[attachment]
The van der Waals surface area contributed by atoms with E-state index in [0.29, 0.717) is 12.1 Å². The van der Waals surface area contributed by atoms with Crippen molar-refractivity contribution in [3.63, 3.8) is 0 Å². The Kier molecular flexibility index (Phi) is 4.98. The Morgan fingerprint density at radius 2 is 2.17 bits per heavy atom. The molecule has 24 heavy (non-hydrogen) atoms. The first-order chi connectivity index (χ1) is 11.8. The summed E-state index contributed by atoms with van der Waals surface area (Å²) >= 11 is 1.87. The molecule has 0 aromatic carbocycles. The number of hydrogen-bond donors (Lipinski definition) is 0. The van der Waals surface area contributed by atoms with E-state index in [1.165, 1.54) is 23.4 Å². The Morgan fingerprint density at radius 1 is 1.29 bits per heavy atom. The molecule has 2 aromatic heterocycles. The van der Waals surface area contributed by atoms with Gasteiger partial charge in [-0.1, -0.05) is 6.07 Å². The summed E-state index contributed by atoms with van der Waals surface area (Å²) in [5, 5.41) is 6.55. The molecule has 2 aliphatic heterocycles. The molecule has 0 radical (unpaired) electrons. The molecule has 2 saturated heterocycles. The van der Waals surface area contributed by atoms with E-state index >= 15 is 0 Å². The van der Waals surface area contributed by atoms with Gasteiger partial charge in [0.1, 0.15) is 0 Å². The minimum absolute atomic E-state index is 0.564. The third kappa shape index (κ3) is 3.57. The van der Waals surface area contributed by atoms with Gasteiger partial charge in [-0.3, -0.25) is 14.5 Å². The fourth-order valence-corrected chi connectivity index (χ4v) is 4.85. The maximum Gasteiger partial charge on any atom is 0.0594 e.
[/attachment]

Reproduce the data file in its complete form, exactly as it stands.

The van der Waals surface area contributed by atoms with E-state index in [0.29, 0.717) is 12.1 Å². The van der Waals surface area contributed by atoms with Crippen molar-refractivity contribution in [3.63, 3.8) is 0 Å². The Kier molecular flexibility index (Phi) is 4.98. The Morgan fingerprint density at radius 2 is 2.17 bits per heavy atom. The molecule has 24 heavy (non-hydrogen) atoms. The first-order chi connectivity index (χ1) is 11.8. The summed E-state index contributed by atoms with van der Waals surface area (Å²) >= 11 is 1.87. The molecule has 0 aromatic carbocycles. The number of hydrogen-bond donors (Lipinski definition) is 0. The van der Waals surface area contributed by atoms with E-state index in [1.165, 1.54) is 23.4 Å². The Morgan fingerprint density at radius 1 is 1.29 bits per heavy atom. The molecule has 2 aromatic heterocycles. The van der Waals surface area contributed by atoms with Gasteiger partial charge in [-0.1, -0.05) is 6.07 Å². The summed E-state index contributed by atoms with van der Waals surface area (Å²) in [5, 5.41) is 6.55. The molecule has 2 aliphatic heterocycles. The molecule has 0 radical (unpaired) electrons. The molecule has 2 saturated heterocycles. The van der Waals surface area contributed by atoms with E-state index >= 15 is 0 Å². The van der Waals surface area contributed by atoms with Gasteiger partial charge in [0.1, 0.15) is 0 Å². The minimum absolute atomic E-state index is 0.564. The third kappa shape index (κ3) is 3.57. The van der Waals surface area contributed by atoms with Gasteiger partial charge in [-0.3, -0.25) is 14.5 Å². The fourth-order valence-corrected chi connectivity index (χ4v) is 4.85. The maximum Gasteiger partial charge on any atom is 0.0594 e.